(aka 'The Freethinker')
A unique nonlinear biopic on
August Strindberg (1849-1912); it tells in great detail about the life and work
of the idealistic Swedish playwright (one of the fathers of modern theater),
novelist, and painter. It covers his messy personal life and his revolutionary
works of art that challenged the conventions of the time. It was produced and
directed by Peter Watkins ("The War Game"/"Edvard Munch"/"Punishment Park") over
a two-year period with the aid of 24 high school students from Sweden's Norden
Folk High School.
Theatrical Release: September 3rd, 1994
DVD Review: New Yorker (2-disc) - Region 0 - NTSC
|DVD Box Cover||
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|Distribution||New Yorker Video - Region 0 - NTSC|
|Runtime||2:14:24 (Disc 1) + 2:19:45 (Disc 2)|
Average Bitrate: 6.83 + 6.65 mb/s
NTSC 720x480 29.97 f/s
NOTE: The Vertical axis represents the bits transferred per second. The Horizontal is the time in minutes.
|Audio||Swedish (Dolby Digital 2.0)|
|Subtitles||English, French, None|
Available digital listing
Unfortunately this is not at the same standards as the rest of the stellar Project X DVDs we have reviewed from producer Oliver Groom (ex. Sult, The War Game/ Culloden etc.). Although I have strong suspicions the source material is far more to blame than the transfer, regardless this image is fraught with heavy aliasing which reflects quite poorly on the presentation of the film. 'You can't make a silk purse from a sow' ear' may be the appropriate epitaph of this particular progressive 2-disc dual-layered DVD package. Watkins' films would probably be less affronted than most by a weak transfer as his cerebral and observational brand of cinema relies more on its challenging obtuse conventions than striking, retina-exploding, visuals. I feel that the, very clean, image (with occasional artifacts) released by New Yorker may be the best this particular film will look on digital as it is such a clandestine effort. We should be quite pleased it is available at all outside the Swedish school system (where it was once included as part of the curriculum). The audio was much stronger than the image quality and is supported by optional English or French subtitles.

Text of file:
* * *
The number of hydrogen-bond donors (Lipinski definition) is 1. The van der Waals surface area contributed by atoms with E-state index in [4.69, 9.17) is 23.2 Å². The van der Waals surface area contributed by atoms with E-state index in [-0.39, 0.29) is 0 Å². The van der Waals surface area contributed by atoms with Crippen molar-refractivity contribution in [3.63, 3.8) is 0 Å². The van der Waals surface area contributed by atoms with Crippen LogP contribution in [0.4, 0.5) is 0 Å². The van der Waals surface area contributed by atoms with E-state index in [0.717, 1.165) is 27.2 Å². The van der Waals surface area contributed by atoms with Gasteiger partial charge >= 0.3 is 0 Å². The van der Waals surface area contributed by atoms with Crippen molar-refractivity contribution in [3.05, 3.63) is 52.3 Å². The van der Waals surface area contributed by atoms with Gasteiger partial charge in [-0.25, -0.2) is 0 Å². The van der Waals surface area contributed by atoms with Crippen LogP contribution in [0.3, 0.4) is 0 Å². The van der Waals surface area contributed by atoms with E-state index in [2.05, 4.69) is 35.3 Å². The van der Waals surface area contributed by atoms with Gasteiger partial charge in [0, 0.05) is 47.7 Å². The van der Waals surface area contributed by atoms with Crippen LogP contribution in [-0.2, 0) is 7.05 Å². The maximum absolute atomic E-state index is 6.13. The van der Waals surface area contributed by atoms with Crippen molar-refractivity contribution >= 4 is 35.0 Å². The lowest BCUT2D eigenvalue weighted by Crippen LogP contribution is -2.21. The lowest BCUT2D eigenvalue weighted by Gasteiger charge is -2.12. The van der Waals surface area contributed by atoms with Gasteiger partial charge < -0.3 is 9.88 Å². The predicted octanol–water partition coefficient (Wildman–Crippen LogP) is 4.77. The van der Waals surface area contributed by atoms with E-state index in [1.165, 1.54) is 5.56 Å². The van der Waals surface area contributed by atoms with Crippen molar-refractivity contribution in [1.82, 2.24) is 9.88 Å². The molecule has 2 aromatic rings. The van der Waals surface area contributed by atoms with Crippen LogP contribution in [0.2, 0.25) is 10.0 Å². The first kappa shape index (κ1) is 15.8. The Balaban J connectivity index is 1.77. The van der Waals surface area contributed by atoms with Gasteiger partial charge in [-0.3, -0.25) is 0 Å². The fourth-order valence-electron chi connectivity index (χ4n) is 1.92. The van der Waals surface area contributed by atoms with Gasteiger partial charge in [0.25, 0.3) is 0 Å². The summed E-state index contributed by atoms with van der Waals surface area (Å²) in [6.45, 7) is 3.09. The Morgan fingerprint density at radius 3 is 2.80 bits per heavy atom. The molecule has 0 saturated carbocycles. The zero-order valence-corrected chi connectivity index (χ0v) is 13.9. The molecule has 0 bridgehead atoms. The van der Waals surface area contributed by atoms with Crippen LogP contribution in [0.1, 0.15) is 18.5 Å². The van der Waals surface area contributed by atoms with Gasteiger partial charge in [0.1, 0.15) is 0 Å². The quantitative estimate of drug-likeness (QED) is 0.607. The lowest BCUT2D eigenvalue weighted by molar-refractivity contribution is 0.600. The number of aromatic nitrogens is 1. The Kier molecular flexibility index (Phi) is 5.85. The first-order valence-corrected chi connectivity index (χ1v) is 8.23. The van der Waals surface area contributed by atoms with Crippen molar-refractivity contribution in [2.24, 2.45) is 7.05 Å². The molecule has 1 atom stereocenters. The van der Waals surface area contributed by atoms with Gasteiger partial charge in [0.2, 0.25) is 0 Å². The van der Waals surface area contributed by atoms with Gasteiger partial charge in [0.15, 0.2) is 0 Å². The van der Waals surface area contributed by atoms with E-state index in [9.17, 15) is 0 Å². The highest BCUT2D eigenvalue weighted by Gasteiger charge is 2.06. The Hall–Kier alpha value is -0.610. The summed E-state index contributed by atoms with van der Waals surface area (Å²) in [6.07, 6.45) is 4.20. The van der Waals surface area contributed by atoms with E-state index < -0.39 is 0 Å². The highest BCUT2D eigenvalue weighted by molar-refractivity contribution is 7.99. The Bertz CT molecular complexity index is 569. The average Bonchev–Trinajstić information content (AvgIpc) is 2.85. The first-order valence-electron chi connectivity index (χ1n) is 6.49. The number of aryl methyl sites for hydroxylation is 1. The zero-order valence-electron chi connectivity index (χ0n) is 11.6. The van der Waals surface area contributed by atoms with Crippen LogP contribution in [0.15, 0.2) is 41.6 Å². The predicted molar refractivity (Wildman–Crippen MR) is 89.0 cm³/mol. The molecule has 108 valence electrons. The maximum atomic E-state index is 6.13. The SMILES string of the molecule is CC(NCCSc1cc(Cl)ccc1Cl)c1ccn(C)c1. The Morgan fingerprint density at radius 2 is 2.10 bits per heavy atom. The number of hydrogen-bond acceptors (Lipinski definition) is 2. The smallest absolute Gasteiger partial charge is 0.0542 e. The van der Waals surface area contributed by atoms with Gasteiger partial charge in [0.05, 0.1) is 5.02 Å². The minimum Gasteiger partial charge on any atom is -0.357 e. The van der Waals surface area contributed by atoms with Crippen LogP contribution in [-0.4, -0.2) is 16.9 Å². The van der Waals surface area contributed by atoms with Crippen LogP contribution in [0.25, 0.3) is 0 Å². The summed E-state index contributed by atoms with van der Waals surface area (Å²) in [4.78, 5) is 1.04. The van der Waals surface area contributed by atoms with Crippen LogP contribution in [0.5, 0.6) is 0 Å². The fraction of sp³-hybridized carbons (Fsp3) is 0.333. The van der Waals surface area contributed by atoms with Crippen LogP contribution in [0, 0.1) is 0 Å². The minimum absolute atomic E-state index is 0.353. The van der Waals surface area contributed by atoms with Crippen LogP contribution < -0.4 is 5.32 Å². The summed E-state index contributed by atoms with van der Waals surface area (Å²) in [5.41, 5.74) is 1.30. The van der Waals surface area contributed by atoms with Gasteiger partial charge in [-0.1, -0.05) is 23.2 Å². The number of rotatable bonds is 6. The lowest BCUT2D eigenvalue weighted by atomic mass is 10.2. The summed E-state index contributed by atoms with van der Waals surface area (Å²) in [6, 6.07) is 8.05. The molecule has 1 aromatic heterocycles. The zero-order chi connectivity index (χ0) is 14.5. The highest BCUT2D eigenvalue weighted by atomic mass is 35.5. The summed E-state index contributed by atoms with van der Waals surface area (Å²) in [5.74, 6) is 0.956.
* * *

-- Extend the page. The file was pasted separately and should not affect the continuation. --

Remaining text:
There are no extras aside from a 16-page liner notes booklet with words by Watkins and a few photos. The film is divided into 24 chapters (12 on each disc) which compromise about 2 1/4 hours each disc. So you have over 5 1/2 hours of film but surprisingly it didn't grate on me - and once I got into the groove - I began to see it as a realistic biopic interpretation of a complex and enigmatic man. I'd take the easy route and see this would suit Watkins fans, but I honestly feel many others may get something out of it as well. At least this review will prepare you for its length and conservative pacing. Give it a try if you are keen.